I meant to take Tjokorda Rai’s directive to heart; but little did I know how many opportunities would present themselves to me in such quick succession, facilitating my connection with the ground.
Like yesterday morning, when I left the pool after swimming laps, picked up my sandals and began to walk to my yoga class. Crossing a long wooden footbridge through jungle… traipsing on rocks entrenched in the path alongside the rice paddies (now covered in bright green shoots)… down the footpath lined with frangipani trees… past the rice farmer’s shack…all along the dirt path winding along fields, shrines, ravines, villas and garbage… and, finally onto the concrete path that leads from Santa Putra to Intuitive Flow yoga studio.
Despite protruding rocks, some muckiness and hard surfaces along the way, I was glad to be nourishing the soles of my feet; stimulating nerve endings that were for too long cushioned and shielded from hard edges, points and pebbles. I stepped onto the patch of grass on the verandah at the front of the studio, gave thanks to the earth.
And early this morning, I met Ida at Ed’s house (she owns it) because I love her medicinal (herbal and floral) garden. Two weeks ago, I’d asked Ida to walk me through it and teach me about the trees, leaves and flowers that heal.
I removed my sandals and followed behind Ida studiously taking notes, taking pictures. Although I’d already learned about the benefits of white turmeric, and hibiscus, there were many others that I’d never seen or knew about – kalor and noni among them. Each had its own properties; for the hair, the brain, the skin, to improve circulation, reduce a fever, fight against cancer. I tiptoed among the trees and plants careful not to leave a heavy footprint. Still, I imagined my feet soaking in all the healing properties that surrounded us, above and below the ground.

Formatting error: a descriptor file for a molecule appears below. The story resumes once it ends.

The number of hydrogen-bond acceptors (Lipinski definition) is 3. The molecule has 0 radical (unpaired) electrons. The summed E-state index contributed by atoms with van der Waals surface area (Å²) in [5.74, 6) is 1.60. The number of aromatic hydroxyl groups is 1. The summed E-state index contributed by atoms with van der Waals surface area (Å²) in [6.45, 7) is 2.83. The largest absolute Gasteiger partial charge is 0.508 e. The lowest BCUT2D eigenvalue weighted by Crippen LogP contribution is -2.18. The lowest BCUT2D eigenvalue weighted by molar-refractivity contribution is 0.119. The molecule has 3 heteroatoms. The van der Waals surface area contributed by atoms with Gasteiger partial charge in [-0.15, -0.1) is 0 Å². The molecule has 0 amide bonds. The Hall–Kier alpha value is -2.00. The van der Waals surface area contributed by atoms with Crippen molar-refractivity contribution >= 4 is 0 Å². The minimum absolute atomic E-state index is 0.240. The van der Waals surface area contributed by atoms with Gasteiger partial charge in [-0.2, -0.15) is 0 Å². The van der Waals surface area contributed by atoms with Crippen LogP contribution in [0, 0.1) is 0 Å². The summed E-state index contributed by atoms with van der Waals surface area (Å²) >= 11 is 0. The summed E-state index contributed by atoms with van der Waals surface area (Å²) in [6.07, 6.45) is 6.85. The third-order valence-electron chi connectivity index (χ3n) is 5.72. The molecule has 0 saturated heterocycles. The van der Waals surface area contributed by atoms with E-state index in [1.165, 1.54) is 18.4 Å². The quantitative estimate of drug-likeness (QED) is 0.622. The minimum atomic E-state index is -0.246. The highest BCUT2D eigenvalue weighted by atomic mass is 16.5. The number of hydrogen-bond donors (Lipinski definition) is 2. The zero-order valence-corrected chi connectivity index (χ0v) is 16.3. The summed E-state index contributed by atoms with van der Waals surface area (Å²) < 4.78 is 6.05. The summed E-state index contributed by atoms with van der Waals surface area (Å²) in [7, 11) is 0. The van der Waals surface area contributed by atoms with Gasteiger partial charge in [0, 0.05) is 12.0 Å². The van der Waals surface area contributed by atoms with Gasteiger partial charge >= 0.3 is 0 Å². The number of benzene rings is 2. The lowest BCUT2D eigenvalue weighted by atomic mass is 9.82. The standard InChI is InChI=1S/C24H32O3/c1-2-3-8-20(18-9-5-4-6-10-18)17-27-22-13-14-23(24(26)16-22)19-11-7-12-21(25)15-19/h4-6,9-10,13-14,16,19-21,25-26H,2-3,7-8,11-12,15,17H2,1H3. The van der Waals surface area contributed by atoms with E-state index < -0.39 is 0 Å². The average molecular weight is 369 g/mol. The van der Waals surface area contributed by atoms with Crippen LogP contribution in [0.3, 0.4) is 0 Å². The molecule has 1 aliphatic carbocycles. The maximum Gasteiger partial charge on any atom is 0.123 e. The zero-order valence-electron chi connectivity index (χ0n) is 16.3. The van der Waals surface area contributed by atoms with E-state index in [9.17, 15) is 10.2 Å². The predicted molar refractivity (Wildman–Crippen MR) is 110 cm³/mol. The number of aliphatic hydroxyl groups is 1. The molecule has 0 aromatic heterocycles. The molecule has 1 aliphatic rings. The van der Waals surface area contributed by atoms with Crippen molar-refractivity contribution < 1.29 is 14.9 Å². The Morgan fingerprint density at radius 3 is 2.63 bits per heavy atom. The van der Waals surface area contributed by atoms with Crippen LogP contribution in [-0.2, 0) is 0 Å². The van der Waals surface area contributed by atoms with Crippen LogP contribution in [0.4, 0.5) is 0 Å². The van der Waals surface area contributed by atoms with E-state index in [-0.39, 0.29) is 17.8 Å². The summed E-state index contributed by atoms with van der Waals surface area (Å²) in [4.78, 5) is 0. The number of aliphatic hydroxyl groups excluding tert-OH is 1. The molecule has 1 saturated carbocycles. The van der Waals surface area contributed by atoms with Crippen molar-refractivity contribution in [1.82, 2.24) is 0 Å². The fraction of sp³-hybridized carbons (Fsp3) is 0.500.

When the tour was over, I brushed the dirt from my feet and we settled onto pillow-covered benches in the shade under Ed’s house. Ida noticed that my back was covered with mosquito bites. She disappeared for a few moments. When she returned, she told me to turn my back to her, then applied a mixture of oil and salt, rubbing the salve deeply into the bites. Sure enough, the rising itch subsided almost immediately.
I returned home in the late morning and just in time: the momentous Odalan (temple birthday) ceremony taking place at Family Guesthouse all day tomorrow was being preceded by another ceremony this morning called mecaru. Only after seeing the vast array of offerings and shrine decorations, the gamelan musicians sitting in the shade at the ready, the pemangkus (priests) dressed in top-to-bottom whites, the toing-and-froing of all the family members, neighbors and assistant offerings makers; only after milling about the compound and family temple in bare feet did I learn the purpose of today’s ceremony: Blessing the ground and appeasing the evil spirits that lurk below.